“Trump is simply the most visible embodiment of a society that is not merely suspicious of critical thought but disdains it. Trump is the quintessential symbol of the merging of a war-like arrogance, a militant certainty, and as self-absorbed unworldliness in which he is removed from problems of the real world.”
He goes on, “What is clear in this case is that a widespread avoidance of the past has become not only a sign of the appalling lack of historical consciousness in contemporary American culture, but a deliberate political weapon used by the powerful to keep people passive and blind to the truth, if not reduced to a discourse drawn from the empty realm of celebrity culture. This is a discourse in which totalitarian images of the hero, fearless leader, and bold politicians get lost in the affective and ideological registers of what Hannah Arendt once called “the ruin of our categories of thought and standards of judgment.” Of course, there are many factors currently contributing to this production of ignorance and the lobotomizing of individual and collective agency. The forces promoting a deep seated culture of authoritarianism run deep in American society.”
Read Giroux’s thought-provoking essay here: Donald Trump and the Ghosts of Totalitarianism
What is the purpose of higher education? To create informed, critical thinkers who are engaged, thoughtful citizens? To create workers based on the needs of the market?
The latter reflects the thinking of the new neoliberalism, which now enjoys a broad popularity. The neoliberalist view of higher education is no longer just rhetoric. Colleges and universities have been transforming themselves for at least the last twenty years in alignment with this ideology. William Deresiewicz delves into the troubling consequences of this type of higher education on our society.
Deresiewicz defines neoliberalism as “an ideology that reduces all values to money values. The worth of a thing is the price of the thing. The worth of a person is the wealth of the person. Neoliberalism tells you that you are valuable exclusively in terms of your activity in the marketplace — in Wordsworth’s phrase, your [sic] getting and spending.”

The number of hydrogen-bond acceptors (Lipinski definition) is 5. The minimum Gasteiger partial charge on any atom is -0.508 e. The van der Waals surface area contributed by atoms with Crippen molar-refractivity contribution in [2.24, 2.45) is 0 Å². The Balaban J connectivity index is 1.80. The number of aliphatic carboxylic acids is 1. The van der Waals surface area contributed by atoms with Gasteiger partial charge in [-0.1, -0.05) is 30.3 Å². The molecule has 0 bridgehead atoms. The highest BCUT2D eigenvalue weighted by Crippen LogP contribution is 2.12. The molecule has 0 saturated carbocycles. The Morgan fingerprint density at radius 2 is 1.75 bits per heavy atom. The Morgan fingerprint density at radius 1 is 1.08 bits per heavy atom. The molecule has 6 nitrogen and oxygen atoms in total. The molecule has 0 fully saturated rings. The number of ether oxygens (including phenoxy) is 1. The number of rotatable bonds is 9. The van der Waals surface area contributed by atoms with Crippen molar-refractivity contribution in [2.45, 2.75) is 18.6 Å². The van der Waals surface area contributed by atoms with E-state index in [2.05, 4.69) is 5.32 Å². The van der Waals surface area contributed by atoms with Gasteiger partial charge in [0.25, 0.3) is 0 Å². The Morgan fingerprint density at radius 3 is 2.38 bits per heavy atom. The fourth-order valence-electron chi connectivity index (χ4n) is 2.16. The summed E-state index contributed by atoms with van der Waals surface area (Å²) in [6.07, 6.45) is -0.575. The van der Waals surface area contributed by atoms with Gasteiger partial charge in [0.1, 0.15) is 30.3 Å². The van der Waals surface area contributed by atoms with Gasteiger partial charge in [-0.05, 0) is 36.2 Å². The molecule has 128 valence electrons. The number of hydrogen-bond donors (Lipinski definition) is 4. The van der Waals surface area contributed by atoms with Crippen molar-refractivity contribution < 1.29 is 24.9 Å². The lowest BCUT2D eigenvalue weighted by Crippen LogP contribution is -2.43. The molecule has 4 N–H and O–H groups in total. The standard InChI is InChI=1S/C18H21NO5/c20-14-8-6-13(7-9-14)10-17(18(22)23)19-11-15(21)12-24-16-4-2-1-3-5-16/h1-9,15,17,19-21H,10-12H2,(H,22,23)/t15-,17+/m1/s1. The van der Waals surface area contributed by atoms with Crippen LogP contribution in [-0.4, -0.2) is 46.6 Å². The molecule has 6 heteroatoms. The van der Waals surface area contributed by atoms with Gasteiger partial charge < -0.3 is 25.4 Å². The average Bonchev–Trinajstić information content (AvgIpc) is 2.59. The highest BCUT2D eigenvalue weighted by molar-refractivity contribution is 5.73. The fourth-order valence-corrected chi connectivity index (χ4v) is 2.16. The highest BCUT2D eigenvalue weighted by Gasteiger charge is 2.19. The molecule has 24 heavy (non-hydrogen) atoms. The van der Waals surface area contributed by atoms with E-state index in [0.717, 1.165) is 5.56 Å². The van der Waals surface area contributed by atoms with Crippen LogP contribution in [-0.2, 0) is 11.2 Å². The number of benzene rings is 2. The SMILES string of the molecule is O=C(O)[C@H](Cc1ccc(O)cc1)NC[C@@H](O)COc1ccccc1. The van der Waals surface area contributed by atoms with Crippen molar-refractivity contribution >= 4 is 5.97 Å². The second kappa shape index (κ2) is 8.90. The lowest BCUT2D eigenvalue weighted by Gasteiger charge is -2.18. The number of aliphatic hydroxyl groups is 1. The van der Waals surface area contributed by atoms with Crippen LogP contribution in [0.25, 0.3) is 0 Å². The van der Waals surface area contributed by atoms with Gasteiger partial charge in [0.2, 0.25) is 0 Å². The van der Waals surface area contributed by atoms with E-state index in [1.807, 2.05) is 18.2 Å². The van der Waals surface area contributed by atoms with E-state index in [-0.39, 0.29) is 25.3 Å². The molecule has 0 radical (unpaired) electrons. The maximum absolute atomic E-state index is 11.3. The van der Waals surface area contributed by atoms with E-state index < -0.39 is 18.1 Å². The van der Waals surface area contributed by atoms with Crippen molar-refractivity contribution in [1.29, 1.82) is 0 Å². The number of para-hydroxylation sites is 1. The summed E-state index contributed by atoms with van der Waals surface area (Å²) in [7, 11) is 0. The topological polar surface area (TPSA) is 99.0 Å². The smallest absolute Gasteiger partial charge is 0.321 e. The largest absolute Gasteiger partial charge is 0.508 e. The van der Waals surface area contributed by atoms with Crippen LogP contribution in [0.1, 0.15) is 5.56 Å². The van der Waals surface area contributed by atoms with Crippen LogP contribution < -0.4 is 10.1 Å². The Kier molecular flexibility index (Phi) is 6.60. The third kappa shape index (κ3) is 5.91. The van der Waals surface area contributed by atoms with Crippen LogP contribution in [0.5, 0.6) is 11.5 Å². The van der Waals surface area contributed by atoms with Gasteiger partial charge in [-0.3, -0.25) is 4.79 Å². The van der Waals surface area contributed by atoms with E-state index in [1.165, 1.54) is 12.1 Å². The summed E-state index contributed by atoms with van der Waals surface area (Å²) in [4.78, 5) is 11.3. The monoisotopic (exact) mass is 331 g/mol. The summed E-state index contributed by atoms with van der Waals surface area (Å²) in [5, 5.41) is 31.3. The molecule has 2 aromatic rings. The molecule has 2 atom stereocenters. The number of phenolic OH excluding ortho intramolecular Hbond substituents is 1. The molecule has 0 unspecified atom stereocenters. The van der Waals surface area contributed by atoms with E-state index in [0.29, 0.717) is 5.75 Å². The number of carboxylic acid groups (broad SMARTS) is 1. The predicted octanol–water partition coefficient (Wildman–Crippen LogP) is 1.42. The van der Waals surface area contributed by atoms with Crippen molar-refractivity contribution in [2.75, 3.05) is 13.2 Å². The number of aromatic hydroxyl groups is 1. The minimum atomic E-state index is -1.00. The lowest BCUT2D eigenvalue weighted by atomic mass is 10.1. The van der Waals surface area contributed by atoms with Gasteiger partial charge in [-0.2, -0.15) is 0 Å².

Alternatively, he asserts, “we need to treat it [education] as a right. Instead of seeing it in terms of market purposes, we need to see it once again in terms of intellectual and moral purposes. That means resurrecting one of the great achievements of postwar American society: high-quality, low- or no-cost mass public higher education. An end to the artificial scarcity of educational resources. An end to the idea that students must compete for the privilege of going to a decent college, and that they then must pay for it.” I agree!
Please read Deresiewicz deliberative essay on this very important topic:
[Essay] | The Neoliberal Arts, by William Deresiewicz | Harper’s Magazine.
Here’s another worthwhile article on the subject of neoliberalism and education: “Organized Lightning: The liberal arts against neoliberalism.”
In his review of Richard H. Thaler’s Misbehaving: The Making of Behavioral Economics, John McMahon takes to task behavioral economics for its complicity in propagating the neoliberal project (i.e. promoting limited government and free-market capitalism), rather than questioning its dehumanizing assumptions. “The implications of behavioral research are constantly constrained so that they actually buttress foundational assumptions about markets. Why? Thaler disavows the role of the ‘moral philosopher,’ refusing to ‘render judgment about what ‘is’ or ‘should be’ fair’, because economics is supposed to be a ‘purely descriptive exercise’—and thereby preempts interrogation of the fairness of the market itself.”
Read Thaler’s trenchant review here: Training for Neoliberalism | Boston Review.